Of course (my words here), ministry to youth is important- vital. Necessary. And... it had better be good. Because when our young people become parents, they'll be passing along what they believe. It can't start with a Young Adult Hootenanny Group, and it can't wait until they stumble back to the church to have their kids go through First Eucharist.
I wonder what people there thought of the presentation. The group was a mix of Youth Ministers, DRE's, and Catholic School teachers, and I bet they expected something a little bit more centered around... well, how to do catechesis with youth. But as for us Whole-Community-Catechesis people, us Lifelong Faith Formation people, I think we were certainly affirmed. I was one of only a couple of people who raised their hands when they asked if anyone's job involved working with parents. I wonder, too, what the Cardinal thought... he was supposed to give some kind of reflection at the end, but instead sent us off with a thanks and an Our Father...

Post the first, Boston Symposium, Rant Edition

So yesterday we ventured into Archdiocesan territory for the Boston Symposium on Adolescent Catechesis. There are two parts that I must report on, regarding this day; the posh new Pastoral Center, and of course the presentation.
I admit that I have such a bad attitude when it comes to the RCAB- twice this very week I heard about two good ideas falling flat because the Archdiocese couldn't make them happen, and of course I've been 3rd-degree burned by some of the Upper Persons in the RCAB organization. So I do admit I approached the day with a chip on my shoulder, well-earned as it may be. It's that same old feeling of running into a bad ex at a mutual friend's wedding- but I did my best to think positive and expect good things from the day. It was my first visit to the Pastoral Center and hooooeyyyy it's nice.
I know, I know, it's donated- the building came from a very generous donor, okay... but I couldn't believe how tricked-out it was. Fancy lighting, gorgeous everything, everything was A-1. This did not look like the building of a group who was trying to dig itself out of a financial hole and win back the hearts of the Little People. And yeah, maybe this is nitpicking but it was nowhere near Green. They didn't even have recycling buckets for the cans and water bottles from lunch. This, I guess, might be a niggling detail, but to me it signifies a group that just can't seem to get their behavior to match their values. Contrast that to the Sisters of St. Joseph's "mother house" which was carefully designed to be a good investment for the sisters, and the design and maintenance is thoughtfully made to be green green green. It's a gorgeous building but no the sisters were careful not to sell their collective souls to build it.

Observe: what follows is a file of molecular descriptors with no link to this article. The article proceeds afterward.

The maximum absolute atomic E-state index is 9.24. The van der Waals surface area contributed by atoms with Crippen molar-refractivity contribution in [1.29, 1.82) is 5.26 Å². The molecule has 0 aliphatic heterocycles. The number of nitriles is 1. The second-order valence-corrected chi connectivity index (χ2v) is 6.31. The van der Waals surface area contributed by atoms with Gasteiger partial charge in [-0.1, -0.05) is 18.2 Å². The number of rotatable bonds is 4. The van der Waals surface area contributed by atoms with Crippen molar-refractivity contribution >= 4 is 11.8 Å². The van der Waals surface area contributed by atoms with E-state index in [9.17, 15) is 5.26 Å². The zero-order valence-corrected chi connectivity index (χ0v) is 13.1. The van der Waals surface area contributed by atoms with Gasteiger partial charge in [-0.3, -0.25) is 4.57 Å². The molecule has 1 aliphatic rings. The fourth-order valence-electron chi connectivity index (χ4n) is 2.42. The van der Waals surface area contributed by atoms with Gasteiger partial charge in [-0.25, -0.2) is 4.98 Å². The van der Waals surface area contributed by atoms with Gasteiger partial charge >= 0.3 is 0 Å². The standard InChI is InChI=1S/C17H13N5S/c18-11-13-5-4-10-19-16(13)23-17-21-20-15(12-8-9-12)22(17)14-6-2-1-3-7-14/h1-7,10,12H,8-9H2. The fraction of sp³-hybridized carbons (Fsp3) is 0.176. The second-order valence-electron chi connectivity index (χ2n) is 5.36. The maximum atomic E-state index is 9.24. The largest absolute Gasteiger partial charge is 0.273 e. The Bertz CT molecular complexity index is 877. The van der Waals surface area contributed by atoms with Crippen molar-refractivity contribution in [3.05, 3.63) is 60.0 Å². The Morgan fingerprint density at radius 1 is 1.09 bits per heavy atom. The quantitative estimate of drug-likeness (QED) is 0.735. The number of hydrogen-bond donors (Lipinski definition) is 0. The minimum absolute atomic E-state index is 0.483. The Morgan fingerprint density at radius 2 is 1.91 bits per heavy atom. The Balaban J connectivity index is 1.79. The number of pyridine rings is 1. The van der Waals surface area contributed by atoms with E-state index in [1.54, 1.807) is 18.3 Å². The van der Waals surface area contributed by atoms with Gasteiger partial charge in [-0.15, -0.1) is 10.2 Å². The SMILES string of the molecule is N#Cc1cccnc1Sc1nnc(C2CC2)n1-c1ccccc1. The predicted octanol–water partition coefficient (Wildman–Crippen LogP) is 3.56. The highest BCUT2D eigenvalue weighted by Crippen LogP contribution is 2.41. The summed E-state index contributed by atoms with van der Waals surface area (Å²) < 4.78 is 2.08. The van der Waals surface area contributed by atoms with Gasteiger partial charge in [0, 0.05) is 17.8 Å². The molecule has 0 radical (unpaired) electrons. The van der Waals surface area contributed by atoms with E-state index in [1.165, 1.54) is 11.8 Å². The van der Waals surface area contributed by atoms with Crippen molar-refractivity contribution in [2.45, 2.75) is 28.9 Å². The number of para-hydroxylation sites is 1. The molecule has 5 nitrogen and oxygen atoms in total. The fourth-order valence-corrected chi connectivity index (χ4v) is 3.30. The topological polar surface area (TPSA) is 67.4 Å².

The Symposium was oversold, so about 30 of us were in another room with a screen, speakers, a better view and more space and comfort than the hundreds of people in the actual room. We did participate, and the speaker was great at recognizing our existence and including us in the presentation. I guess I'd say it was an educational day, in many ways!

Wednesday, March 04, 2009

Catholic Tool

I know, I've been very neglectful of this blog, and you, dear readers... I just haven't been able to complete a fascinating thought lately. Maybe it's because I'm on "Spring" break. We've had a ton of snow and it's been awfully cold, and I'm starting to feel that longing that comes around in March every year.
I've charged right into Lent with pretty good resolve, and this year I'm low-carbing, which is tricky in Lent. Fridays are especially tough for an almost-complete-meat-eater. It's also been Scott's birthday "season," which means parties and cake at every turn. I don't want to be a Catholic Tool and peel the cheese off the pizza at staff lunch, and so I suck it up and try to do the best I can.
Each Friday for Lent our parish is hosting simple soup suppers followed by the Stations of the Cross. A different parish group sponsors the suppers each week, and supplies the soup. Our first one was sponsored by the Knights of Columbus, pros at this sort of thing, and they served minestrone and corn chowder. The chowder was delicious due, no doubt, to the bacon bits in it.
The more I learn about Jesus, the more I cringe at things like the Stations of the Cross. I have a hard time paying such strict attention to just that part of the story, because to me the important parts of Jesus' Christ-hood are, well, all the parts. So when we kneel and say that by His holy cross He redeemed the world, well, I have some trouble with almost that whole sentence. This is the trouble with gaining a little bit of knowledge I guess. I still have another half-semester of Christology to go, so maybe that'll swing me back around.